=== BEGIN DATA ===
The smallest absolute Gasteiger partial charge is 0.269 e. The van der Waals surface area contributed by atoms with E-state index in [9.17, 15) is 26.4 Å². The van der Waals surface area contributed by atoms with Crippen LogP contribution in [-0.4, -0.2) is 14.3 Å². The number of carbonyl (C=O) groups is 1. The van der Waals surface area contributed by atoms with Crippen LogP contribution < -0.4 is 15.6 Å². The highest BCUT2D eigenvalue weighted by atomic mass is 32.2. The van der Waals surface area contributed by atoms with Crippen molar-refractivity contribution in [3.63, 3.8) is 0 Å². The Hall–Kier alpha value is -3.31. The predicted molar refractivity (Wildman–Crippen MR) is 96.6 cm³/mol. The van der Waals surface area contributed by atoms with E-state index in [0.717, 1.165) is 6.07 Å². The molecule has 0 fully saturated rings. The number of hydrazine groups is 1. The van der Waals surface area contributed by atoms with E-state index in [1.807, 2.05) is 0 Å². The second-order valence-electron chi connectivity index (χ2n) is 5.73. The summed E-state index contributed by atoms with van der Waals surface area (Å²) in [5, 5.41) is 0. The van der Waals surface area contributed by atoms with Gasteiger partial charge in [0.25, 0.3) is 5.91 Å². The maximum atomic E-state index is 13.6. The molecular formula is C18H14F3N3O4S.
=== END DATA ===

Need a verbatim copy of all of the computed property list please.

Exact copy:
The smallest absolute Gasteiger partial charge is 0.269 e. The van der Waals surface area contributed by atoms with E-state index in [9.17, 15) is 26.4 Å². The van der Waals surface area contributed by atoms with Crippen LogP contribution in [-0.4, -0.2) is 14.3 Å². The number of carbonyl (C=O) groups is 1. The van der Waals surface area contributed by atoms with Crippen LogP contribution < -0.4 is 15.6 Å². The highest BCUT2D eigenvalue weighted by atomic mass is 32.2. The van der Waals surface area contributed by atoms with Crippen molar-refractivity contribution in [3.63, 3.8) is 0 Å². The Hall–Kier alpha value is -3.31. The predicted molar refractivity (Wildman–Crippen MR) is 96.6 cm³/mol. The van der Waals surface area contributed by atoms with E-state index in [0.717, 1.165) is 6.07 Å². The molecule has 0 fully saturated rings. The number of hydrazine groups is 1. The van der Waals surface area contributed by atoms with E-state index in [1.807, 2.05) is 0 Å². The second-order valence-electron chi connectivity index (χ2n) is 5.73. The summed E-state index contributed by atoms with van der Waals surface area (Å²) in [5, 5.41) is 0. The van der Waals surface area contributed by atoms with Gasteiger partial charge in [0.25, 0.3) is 5.91 Å². The maximum atomic E-state index is 13.6. The molecular formula is C18H14F3N3O4S.